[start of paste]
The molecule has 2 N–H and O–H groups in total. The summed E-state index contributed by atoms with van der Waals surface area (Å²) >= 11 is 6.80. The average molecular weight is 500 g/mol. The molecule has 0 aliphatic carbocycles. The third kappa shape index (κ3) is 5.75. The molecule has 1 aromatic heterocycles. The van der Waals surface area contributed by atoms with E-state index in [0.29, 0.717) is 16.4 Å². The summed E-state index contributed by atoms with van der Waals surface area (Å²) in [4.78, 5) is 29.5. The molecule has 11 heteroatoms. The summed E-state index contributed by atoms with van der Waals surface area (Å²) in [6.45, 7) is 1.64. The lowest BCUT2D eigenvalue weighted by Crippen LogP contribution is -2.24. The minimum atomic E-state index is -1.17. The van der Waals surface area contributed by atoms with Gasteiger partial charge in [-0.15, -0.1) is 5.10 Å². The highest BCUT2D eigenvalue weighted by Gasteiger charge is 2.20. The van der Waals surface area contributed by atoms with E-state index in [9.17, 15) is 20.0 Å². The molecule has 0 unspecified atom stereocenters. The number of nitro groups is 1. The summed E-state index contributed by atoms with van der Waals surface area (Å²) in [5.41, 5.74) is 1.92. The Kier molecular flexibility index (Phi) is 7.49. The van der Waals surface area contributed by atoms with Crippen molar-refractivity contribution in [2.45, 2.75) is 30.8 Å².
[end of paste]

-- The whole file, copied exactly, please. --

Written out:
The molecule has 2 N–H and O–H groups in total. The summed E-state index contributed by atoms with van der Waals surface area (Å²) >= 11 is 6.80. The average molecular weight is 500 g/mol. The molecule has 0 aliphatic carbocycles. The third kappa shape index (κ3) is 5.75. The molecule has 1 aromatic heterocycles. The van der Waals surface area contributed by atoms with E-state index in [0.29, 0.717) is 16.4 Å². The summed E-state index contributed by atoms with van der Waals surface area (Å²) in [4.78, 5) is 29.5. The molecule has 11 heteroatoms. The summed E-state index contributed by atoms with van der Waals surface area (Å²) in [6.45, 7) is 1.64. The lowest BCUT2D eigenvalue weighted by Crippen LogP contribution is -2.24. The minimum atomic E-state index is -1.17. The van der Waals surface area contributed by atoms with Gasteiger partial charge in [-0.15, -0.1) is 5.10 Å². The highest BCUT2D eigenvalue weighted by Gasteiger charge is 2.20. The van der Waals surface area contributed by atoms with E-state index in [9.17, 15) is 20.0 Å². The molecule has 0 unspecified atom stereocenters. The number of nitro groups is 1. The summed E-state index contributed by atoms with van der Waals surface area (Å²) in [5.41, 5.74) is 1.92. The Kier molecular flexibility index (Phi) is 7.49. The van der Waals surface area contributed by atoms with Crippen molar-refractivity contribution in [2.45, 2.75) is 30.8 Å².